Q. Should I take minerals?
It’s important to talk with your doctor before you take mineral pills, especially if you take prescription medicines, have any health problems or are elderly. Taking too much of a mineral can cause problems with some medical tests or interfere with drugs you’re taking.
Minerals are “micronutrients” your body needs in small but steady amounts. Your body can't make most micronutrients, so you must get them elsewhere.
Minerals come from the earth or from water. Plants and animals absorb them to get nutrients. The “major minerals” are calcium, phosphorus, magnesium, sodium, potassium, sulfur and chloride. They are considered major minerals because adults need them in large amounts.
The “trace minerals” are chromium, copper, fluoride, iodine, iron, manganese, molybdenum, selenium and zinc. Your body needs them in smaller amounts.
Whole foods are your best sources of minerals. It would be hard to “overdose” on minerals that you get from the foods you eat.
But if you take supplements, you can easily take too much.
Q. Aren't some people making a bit too much out of second-hand smoke?
Secondhand smoke — also called environmental tobacco smoke (ETS) — is made up of the “side stream” smoke from the end of a cigarette, pipe, or cigar, and the “mainstream” smoke that is exhaled.
Nonsmokers exposed to secondhand smoke absorb the same 4,000 chemical compounds that smokers do. More than 60 of these compounds are known or suspected to cause cancer.
Each year, in the United States alone, secondhand smoke is responsible for about 40,000 deaths from heart disease, and about 3,000 lung-cancer deaths. Secondhand smoke causes increased cardiovascular risks by damaging blood vessels, decreasing your ability to exercise and altering blood cholesterol levels.
Some research indicates that people exposed to a spouse's cigarette smoke for several decades are about 20 percent more likely to have lung cancer. Those who are exposed long-term to secondhand smoke in the workplace or social settings may increase their risk of lung cancer by about 25 percent.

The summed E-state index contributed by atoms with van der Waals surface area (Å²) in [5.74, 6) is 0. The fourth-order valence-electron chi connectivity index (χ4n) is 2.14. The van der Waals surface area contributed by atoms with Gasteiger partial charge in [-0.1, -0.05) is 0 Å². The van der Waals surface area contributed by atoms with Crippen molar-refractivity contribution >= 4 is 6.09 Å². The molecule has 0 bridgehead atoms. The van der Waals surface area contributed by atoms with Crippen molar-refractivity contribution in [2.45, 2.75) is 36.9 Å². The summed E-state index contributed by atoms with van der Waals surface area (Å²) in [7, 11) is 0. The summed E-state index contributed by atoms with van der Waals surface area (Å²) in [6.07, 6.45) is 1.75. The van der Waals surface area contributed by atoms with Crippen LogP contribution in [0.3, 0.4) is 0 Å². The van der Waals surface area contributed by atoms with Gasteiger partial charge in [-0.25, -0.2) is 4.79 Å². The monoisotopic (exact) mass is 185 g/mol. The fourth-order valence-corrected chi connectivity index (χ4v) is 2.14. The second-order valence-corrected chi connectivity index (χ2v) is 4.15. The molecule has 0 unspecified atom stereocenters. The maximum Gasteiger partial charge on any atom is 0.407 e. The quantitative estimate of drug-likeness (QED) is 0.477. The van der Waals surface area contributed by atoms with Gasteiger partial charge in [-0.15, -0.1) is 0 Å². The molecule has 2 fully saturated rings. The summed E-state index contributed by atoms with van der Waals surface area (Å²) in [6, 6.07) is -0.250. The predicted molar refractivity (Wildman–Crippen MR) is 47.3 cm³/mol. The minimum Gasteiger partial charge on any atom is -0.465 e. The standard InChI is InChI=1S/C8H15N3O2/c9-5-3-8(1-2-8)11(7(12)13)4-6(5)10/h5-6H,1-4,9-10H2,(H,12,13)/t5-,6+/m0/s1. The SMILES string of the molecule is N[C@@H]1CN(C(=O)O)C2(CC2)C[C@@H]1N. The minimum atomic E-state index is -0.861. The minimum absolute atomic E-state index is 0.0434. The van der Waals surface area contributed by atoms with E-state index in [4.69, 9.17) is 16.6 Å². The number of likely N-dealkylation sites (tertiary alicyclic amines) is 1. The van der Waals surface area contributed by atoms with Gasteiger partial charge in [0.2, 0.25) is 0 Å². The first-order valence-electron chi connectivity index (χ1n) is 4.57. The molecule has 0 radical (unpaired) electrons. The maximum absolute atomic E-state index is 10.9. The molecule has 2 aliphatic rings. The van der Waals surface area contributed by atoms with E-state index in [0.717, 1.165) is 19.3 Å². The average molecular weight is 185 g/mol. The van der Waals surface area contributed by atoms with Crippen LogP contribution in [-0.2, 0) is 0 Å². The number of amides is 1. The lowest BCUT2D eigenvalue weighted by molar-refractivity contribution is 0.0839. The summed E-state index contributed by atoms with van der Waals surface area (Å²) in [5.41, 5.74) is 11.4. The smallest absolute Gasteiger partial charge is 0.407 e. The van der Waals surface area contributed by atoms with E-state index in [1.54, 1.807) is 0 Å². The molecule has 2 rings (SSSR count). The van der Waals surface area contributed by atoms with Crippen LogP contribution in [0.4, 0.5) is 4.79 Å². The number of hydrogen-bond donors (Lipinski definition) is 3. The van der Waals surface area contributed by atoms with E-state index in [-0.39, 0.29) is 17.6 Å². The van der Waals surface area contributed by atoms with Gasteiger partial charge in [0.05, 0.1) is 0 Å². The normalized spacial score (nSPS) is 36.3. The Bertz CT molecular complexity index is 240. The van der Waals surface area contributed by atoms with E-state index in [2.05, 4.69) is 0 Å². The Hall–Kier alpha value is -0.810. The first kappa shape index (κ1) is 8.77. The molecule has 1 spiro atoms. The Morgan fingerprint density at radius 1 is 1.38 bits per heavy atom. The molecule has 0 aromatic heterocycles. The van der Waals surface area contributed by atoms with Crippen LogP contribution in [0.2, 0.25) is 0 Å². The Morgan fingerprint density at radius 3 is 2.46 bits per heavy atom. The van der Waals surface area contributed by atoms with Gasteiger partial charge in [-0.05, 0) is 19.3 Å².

Q. You never hear about lumbago anymore. Has it been cured?
Lumbago is lower back pain. The song is just about ended, but the malady lingers on.
Back pain affects about 8 out of 10 people. Back pain is more common among people who are not physically fit. Weak back and abdominal muscles may not properly support the spine. If you’re sedentary most of the time and then exert yourself on rare occasions, you are more likely to injure your back than someone who exercises daily.
If you’re carrying a big belly, you put added stress on the muscles in your low back and are a candidate for agony.
Some back pain, including disc disease, may spring from your genes. Race can have an influence, too. African-American women, for example, are two to three times more likely than white women to develop spondylolisthesis, a condition in which a bone — vertebra — of the lower spine slips out of place.
Your job can be a major influence on back health. If your work requires heavy lifting or sitting all day, you risk hurting your back. Many sanitation men and writers suffer from back troubles.
Mechanical problems can cause back pain. Perhaps the most common mechanical cause of back pain is disc degeneration. The cushioning discs between the vertebrae of the spine break down with age. If there is stress on these compromised discs, they press against spinal nerves and you may experience what feels like a toothache in a buttock. At almost any age, an injury can force these discs to bulge or rupture causing the same kind of pain.